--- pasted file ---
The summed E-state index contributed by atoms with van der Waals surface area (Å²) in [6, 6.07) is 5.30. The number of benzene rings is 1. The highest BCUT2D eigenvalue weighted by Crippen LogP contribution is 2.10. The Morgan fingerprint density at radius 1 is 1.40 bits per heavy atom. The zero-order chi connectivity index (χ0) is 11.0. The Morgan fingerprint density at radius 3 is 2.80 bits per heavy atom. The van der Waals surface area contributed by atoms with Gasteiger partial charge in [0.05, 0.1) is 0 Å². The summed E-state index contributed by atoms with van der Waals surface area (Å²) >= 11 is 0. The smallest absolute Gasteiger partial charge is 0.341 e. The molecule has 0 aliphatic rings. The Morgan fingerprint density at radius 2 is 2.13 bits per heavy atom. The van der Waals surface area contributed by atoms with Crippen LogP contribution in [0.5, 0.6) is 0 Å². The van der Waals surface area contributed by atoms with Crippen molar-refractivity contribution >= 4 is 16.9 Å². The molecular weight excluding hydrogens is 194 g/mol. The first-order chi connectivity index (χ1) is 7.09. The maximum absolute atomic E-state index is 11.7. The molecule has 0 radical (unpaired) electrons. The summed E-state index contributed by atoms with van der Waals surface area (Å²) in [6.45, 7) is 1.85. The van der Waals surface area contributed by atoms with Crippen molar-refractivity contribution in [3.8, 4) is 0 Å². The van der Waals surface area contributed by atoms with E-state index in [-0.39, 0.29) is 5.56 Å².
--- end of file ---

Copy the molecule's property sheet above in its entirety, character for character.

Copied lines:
The summed E-state index contributed by atoms with van der Waals surface area (Å²) in [6, 6.07) is 5.30. The number of benzene rings is 1. The highest BCUT2D eigenvalue weighted by Crippen LogP contribution is 2.10. The Morgan fingerprint density at radius 1 is 1.40 bits per heavy atom. The zero-order chi connectivity index (χ0) is 11.0. The Morgan fingerprint density at radius 3 is 2.80 bits per heavy atom. The van der Waals surface area contributed by atoms with Gasteiger partial charge in [0.05, 0.1) is 0 Å². The summed E-state index contributed by atoms with van der Waals surface area (Å²) >= 11 is 0. The smallest absolute Gasteiger partial charge is 0.341 e. The molecule has 0 aliphatic rings. The Morgan fingerprint density at radius 2 is 2.13 bits per heavy atom. The van der Waals surface area contributed by atoms with Crippen LogP contribution in [0.5, 0.6) is 0 Å². The van der Waals surface area contributed by atoms with Crippen molar-refractivity contribution >= 4 is 16.9 Å². The molecular weight excluding hydrogens is 194 g/mol. The first-order chi connectivity index (χ1) is 7.09. The maximum absolute atomic E-state index is 11.7. The molecule has 0 radical (unpaired) electrons. The summed E-state index contributed by atoms with van der Waals surface area (Å²) in [6.45, 7) is 1.85. The van der Waals surface area contributed by atoms with Crippen molar-refractivity contribution in [3.8, 4) is 0 Å². The van der Waals surface area contributed by atoms with E-state index in [-0.39, 0.29) is 5.56 Å².